4. ^ Chronicles do not agree on his status. Zatadawbon Yazawin (Zata 1960: 82) considers him a regent (min nge, မင်းငယ်) while other major chronicles (Maha Yazawin Vol. 1 2006: 272–273), (Yazawin Thit 2012: 176−177), (Hmannan Vol. 1 2003:392−393) all consider him king. The Yazawin Thit chronicle (Yazawin Thit 2012: 178−179) discusses other historical sources that considered Thihapate regent but it ultimately lists him as king.
  5. ^ (Zata 1960: 82): He was born on Monday, 10th nekkhat of the 8th month of 667 ME = 11th waxing of Tazaungmon 667 ME = Thursday, 28 October 1305. Zata lists him as a Monday born but Hmannan (Hmannan Vol. 1 2003: 393) says he was born on a Saturday.
  6. ^ (Maha Yazawin Vol. 1 2006: 272–273): He lost power in Kason 726 ME (1 April 1364 – 30 April 1364), and was killed by Thado Minbya around the fall of Pinya in Nayon (1 May 1364 to 29 May 1364).
  7. ^ (Hmannan Vol. 1 2003: 391–392) says Minbyauk Thihapate, a Saturday born, ascended the throne on Thursday, 9th waxing of Tabaung 714 ME (11 February 1353), which is a typographical error. The Yazawin Thit chronicle (Yazawin Thit Vol. 1 2012: 175–176), which Hmannan referenced, says Thursday, 9th waxing of Tabaung 713 ME (23 February 1352). The 1353 date is inconsistent with Hmannan's own reporting a page later that Thihapate was dethroned in his 13th year of reign in April 1364 (Kason 726 ME). It means he came to power in 1352, not 1353. The actual date per (Than Tun 1959: 127) was as reported in Yazawin Thit, 23 February 1352.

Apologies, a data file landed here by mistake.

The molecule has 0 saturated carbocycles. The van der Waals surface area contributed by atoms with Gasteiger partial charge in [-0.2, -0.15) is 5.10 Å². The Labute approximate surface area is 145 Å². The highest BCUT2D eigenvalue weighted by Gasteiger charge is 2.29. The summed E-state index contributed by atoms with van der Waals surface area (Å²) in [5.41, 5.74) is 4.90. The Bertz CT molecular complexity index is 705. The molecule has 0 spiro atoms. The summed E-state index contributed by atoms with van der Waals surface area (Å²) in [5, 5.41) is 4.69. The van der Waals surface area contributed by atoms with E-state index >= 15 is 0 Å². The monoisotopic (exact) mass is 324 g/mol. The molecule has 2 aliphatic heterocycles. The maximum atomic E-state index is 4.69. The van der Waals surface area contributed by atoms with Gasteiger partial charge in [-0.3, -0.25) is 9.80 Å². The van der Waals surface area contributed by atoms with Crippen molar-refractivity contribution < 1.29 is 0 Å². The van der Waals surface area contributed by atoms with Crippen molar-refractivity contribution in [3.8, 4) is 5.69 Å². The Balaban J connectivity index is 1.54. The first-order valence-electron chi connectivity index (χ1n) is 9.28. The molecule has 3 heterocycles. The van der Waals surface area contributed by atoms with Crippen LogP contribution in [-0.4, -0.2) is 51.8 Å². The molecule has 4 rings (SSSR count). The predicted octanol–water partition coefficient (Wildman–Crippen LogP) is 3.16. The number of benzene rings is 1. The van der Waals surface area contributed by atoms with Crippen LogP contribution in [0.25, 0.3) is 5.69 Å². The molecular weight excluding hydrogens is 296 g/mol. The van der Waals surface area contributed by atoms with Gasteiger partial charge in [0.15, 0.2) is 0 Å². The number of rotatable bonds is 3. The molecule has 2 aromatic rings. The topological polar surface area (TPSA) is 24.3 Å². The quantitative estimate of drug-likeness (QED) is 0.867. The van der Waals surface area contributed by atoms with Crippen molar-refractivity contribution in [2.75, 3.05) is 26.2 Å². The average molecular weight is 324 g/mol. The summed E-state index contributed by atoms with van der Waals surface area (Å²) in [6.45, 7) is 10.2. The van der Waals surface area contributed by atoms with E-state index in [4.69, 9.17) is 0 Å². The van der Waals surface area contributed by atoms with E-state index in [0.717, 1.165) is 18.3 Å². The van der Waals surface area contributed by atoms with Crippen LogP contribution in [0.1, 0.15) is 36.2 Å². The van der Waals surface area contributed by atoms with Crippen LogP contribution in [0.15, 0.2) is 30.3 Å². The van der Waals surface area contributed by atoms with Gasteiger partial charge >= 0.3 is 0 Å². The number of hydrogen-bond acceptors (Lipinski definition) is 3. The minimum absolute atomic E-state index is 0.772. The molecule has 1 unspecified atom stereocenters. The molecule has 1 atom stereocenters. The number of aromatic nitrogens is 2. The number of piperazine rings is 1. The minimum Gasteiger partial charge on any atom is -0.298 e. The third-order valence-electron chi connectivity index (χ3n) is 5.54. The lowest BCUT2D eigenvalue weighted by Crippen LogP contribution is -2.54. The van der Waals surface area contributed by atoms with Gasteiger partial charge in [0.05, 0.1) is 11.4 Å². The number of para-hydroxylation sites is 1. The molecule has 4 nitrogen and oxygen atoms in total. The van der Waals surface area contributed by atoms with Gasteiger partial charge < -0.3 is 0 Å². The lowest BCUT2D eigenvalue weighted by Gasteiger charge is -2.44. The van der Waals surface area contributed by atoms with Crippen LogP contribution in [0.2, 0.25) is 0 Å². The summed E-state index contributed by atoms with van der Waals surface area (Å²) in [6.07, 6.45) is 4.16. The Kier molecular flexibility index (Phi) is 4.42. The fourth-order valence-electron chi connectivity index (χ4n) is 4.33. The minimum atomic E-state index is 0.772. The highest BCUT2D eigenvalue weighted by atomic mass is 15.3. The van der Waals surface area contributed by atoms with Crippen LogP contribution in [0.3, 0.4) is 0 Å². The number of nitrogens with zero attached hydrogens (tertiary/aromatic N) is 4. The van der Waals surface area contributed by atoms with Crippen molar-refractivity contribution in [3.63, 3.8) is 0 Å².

1. ^ a b c d Hmannan Vol. 1: 392
  2. ^ Than Tun 1964: 278
  3. ^ Than Tun 1959: 129
  4. ^ a b c Hmannan Vol. 1 2003: 384–385
  5. ^ a b Than Tun 1959: 124
  6. ^ Maha Yazawin Vol. 1 2006: 272–273
  7. ^ Yazawin Thit Vol. 1 2012: 176–177


  • Ba Shin, Bo-Hmu (1966). "The Pwa Saws of Bagan" (PDF). Burma Historical Research Department Silver Jubilee publication (in Burmese) (1982 ed.). Yangon: Historical Research Department.
  • Royal Historians of Burma (c. 1680). U Hla Tin (Hla Thamein) (ed.). Zatadawbon Yazawin (1960 ed.). Historical Research Directorate of the Union of Burma.
  • Kala, U (1724). Maha Yazawin (in Burmese). 1–3 (2006, 4th printing ed.). Yangon: Ya-Pyei Publishing.
  • Maha Sithu (1798). Myint Swe (1st ed.); Kyaw Win, Ph.D. and Thein Hlaing (2nd ed.) (eds.). Yazawin Thit (in Burmese). 1–3 (2012, 2nd printing ed.). Yangon: Ya-Pyei Publishing.CS1 maint: uses editors parameter (link)
  • Royal Historical Commission of Burma (1832). Hmannan Yazawin (in Burmese). 1–3 (2003 ed.). Yangon: Ministry of Information, Myanmar.
  • Than Tun (December 1959). "History of Burma: A.D. 1300–1400". Journal of Burma Research Society. XLII (II).
  • Than Tun (1964). Studies in Burmese History (in Burmese). 1. Yangon: Maha Dagon.
Minbyauk Thihapate
Born: 28 October 1305 Died: c. May 1364
Regnal titles
Preceded by
Tarabya II
King of Sagaing
23 February 1352 – April 1364
Succeeded by
Thado Minbya
Retrieved from "https://en.wikipedia.org/w/index.php?title=Minbyauk_Thihapate&oldid=861949860"
This content was retrieved from Wikipedia : http://en.wikipedia.org/wiki/Minbyauk_Thihapate
This page is based on the copyrighted Wikipedia article "Minbyauk Thihapate"; it is used under the Creative Commons Attribution-ShareAlike 3.0 Unported License (CC-BY-SA). You may redistribute it, verbatim or modified, providing that you comply with the terms of the CC-BY-SA